South African inflation quickened for a third consecutive month amid mounting underlying price pressures.
The headline consumer-price index rose 7.8% from a year earlier, compared with 7.4% in June, Pretoria-based Statistics South Africa said Wednesday in a statement on its website. That matched the median of 14 economists’ estimates. It remains at a level last seen during the global financial crisis and is now the fastest inflation of Lesetja Kganyago’s tenure as central bank governor.
South Africa’s benchmark bonds advanced after the announcement, with 10-year yields falling the most in two weeks. The rand was steady.
Kganyago has told lawmakers that headline inflation may be nearing a peak, though growing underlying price pressures may see the MPC continue its aggressive interest-rate hiking cycle
Core inflation, which excludes the prices of food, non-alcoholic drinks, fuel and electricity, quickened to 4.6%, breaching the midpoint of the central bank’s target range of 3% to 6% for the first time in more than four years. The Reserve Bank’s monetary policy committee prefers to anchor inflation expectations close to 4.5%.
In July, policy makers delivered the biggest increase in borrowing costs in almost two decades and signaled a faster pace of hikes through next year. The central bank has now raised rates by a cumulative 200 basis points since November.
The repurchase rate is at 5.5% and the implied policy rate path of the central bank’s quarterly projection model, which the MPC uses as a guide, indicates it will be at 5.61% by year-end. Markets, though, are pricing in an increase of 65 basis points next month and 125 basis points in total for the rest of the year.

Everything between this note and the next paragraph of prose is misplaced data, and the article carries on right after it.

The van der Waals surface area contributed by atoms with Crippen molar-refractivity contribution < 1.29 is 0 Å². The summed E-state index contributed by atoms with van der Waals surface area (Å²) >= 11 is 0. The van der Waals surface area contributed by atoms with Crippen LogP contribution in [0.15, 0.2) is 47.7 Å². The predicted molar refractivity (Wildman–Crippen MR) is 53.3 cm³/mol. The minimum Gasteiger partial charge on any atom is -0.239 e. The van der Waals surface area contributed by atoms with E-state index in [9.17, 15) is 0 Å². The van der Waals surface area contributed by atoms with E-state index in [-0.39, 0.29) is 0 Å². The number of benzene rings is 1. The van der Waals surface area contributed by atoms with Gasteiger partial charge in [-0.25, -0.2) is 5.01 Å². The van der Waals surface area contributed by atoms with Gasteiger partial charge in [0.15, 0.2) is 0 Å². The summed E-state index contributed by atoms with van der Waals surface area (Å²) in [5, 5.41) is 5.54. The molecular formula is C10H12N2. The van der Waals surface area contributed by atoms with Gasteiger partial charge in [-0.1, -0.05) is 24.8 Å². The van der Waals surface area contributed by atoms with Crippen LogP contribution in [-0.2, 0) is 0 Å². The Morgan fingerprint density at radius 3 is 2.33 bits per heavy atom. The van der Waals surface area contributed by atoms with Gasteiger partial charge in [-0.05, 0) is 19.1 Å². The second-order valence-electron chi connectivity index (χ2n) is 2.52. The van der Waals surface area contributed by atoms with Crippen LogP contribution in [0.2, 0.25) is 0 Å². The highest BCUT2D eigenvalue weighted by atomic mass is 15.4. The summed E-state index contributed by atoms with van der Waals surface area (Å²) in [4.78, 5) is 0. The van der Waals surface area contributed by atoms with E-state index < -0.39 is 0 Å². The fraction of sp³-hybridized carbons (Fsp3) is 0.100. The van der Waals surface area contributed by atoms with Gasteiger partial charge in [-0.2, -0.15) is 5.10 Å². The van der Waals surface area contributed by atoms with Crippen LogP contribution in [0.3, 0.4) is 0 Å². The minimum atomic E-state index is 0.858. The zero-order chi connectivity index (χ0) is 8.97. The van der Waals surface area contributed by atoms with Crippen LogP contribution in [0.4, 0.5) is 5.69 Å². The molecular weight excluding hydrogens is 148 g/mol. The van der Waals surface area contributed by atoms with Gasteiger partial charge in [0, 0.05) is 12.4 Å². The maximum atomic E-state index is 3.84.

Headline consumer-price growth is being stoked by food and fuel costs. Though international oil prices and global food cost pressures appear to be easing, the domestic inflation outlook remains clouded by a South African rand that’s weakened more than 6% against the dollar this year and high, precedent-setting wage increases agreed to by companies including Eskom Holdings SOC Ltd.
Surging inflation, continued monetary policy tightening and elevated unemployment pose a threat to social stability in an economy still reeling from several Covid-19 lockdowns and deadly riots in 2021. They also threaten to further weigh on household consumption spending, which accounts for about two-thirds of gross domestic product.
“Within the consumer segment, we’ve definitely started to see pressure begin to emerge at the lower living standard measure levels,” Mike Brown, chief executive officer of Nedbank Group Ltd., said in an interview earlier this month. The bank targets more affluent clients.